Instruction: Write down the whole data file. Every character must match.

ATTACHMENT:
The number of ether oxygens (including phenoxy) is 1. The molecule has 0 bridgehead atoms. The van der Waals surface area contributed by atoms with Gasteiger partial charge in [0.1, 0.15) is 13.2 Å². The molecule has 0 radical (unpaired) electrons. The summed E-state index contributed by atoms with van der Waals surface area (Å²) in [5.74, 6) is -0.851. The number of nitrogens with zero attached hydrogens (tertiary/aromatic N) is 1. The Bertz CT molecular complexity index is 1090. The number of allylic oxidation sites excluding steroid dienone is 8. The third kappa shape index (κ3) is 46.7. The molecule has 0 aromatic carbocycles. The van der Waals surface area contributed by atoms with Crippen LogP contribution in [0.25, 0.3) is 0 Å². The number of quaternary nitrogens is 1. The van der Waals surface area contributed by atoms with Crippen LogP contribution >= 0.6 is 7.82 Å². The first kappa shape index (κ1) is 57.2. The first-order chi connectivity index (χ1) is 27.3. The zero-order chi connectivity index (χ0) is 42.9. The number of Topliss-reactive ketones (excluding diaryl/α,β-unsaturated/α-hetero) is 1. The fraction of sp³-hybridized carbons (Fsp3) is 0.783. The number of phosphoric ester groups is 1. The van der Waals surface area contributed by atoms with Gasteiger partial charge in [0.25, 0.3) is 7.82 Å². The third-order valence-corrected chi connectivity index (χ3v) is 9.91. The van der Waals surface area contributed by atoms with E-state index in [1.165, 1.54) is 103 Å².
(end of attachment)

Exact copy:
The number of ether oxygens (including phenoxy) is 1. The molecule has 0 bridgehead atoms. The van der Waals surface area contributed by atoms with Gasteiger partial charge in [0.1, 0.15) is 13.2 Å². The molecule has 0 radical (unpaired) electrons. The summed E-state index contributed by atoms with van der Waals surface area (Å²) in [5.74, 6) is -0.851. The number of nitrogens with zero attached hydrogens (tertiary/aromatic N) is 1. The Bertz CT molecular complexity index is 1090. The number of allylic oxidation sites excluding steroid dienone is 8. The third kappa shape index (κ3) is 46.7. The molecule has 0 aromatic carbocycles. The van der Waals surface area contributed by atoms with Crippen LogP contribution in [0.25, 0.3) is 0 Å². The number of quaternary nitrogens is 1. The van der Waals surface area contributed by atoms with Crippen LogP contribution >= 0.6 is 7.82 Å². The first kappa shape index (κ1) is 57.2. The first-order chi connectivity index (χ1) is 27.3. The zero-order chi connectivity index (χ0) is 42.9. The number of Topliss-reactive ketones (excluding diaryl/α,β-unsaturated/α-hetero) is 1. The fraction of sp³-hybridized carbons (Fsp3) is 0.783. The number of phosphoric ester groups is 1. The van der Waals surface area contributed by atoms with Gasteiger partial charge in [0.25, 0.3) is 7.82 Å². The third-order valence-corrected chi connectivity index (χ3v) is 9.91. The van der Waals surface area contributed by atoms with E-state index in [1.165, 1.54) is 103 Å².